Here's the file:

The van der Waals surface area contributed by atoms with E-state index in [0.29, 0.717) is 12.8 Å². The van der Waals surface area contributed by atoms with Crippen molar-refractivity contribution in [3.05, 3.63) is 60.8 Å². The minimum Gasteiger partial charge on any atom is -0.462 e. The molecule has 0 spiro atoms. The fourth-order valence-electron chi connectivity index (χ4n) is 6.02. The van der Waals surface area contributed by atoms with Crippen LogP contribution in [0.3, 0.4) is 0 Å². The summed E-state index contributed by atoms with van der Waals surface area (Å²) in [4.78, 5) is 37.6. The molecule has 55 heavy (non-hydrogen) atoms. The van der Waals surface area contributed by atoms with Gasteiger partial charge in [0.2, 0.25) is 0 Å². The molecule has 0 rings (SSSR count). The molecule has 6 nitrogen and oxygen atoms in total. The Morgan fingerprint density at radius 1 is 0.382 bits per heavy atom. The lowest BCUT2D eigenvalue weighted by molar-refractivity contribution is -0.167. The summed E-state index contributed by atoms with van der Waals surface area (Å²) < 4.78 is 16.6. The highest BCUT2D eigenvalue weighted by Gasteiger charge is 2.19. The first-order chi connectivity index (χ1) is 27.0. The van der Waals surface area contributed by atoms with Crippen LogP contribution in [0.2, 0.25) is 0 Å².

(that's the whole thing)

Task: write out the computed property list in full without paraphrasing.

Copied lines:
The van der Waals surface area contributed by atoms with E-state index in [0.29, 0.717) is 12.8 Å². The van der Waals surface area contributed by atoms with Crippen molar-refractivity contribution in [3.05, 3.63) is 60.8 Å². The minimum Gasteiger partial charge on any atom is -0.462 e. The molecule has 0 spiro atoms. The fourth-order valence-electron chi connectivity index (χ4n) is 6.02. The van der Waals surface area contributed by atoms with Crippen LogP contribution in [0.3, 0.4) is 0 Å². The summed E-state index contributed by atoms with van der Waals surface area (Å²) in [4.78, 5) is 37.6. The molecule has 55 heavy (non-hydrogen) atoms. The van der Waals surface area contributed by atoms with Gasteiger partial charge in [0.2, 0.25) is 0 Å². The molecule has 0 rings (SSSR count). The molecule has 6 nitrogen and oxygen atoms in total. The Morgan fingerprint density at radius 1 is 0.382 bits per heavy atom. The lowest BCUT2D eigenvalue weighted by molar-refractivity contribution is -0.167. The summed E-state index contributed by atoms with van der Waals surface area (Å²) < 4.78 is 16.6. The highest BCUT2D eigenvalue weighted by Gasteiger charge is 2.19. The first-order chi connectivity index (χ1) is 27.0. The van der Waals surface area contributed by atoms with Crippen LogP contribution in [0.2, 0.25) is 0 Å².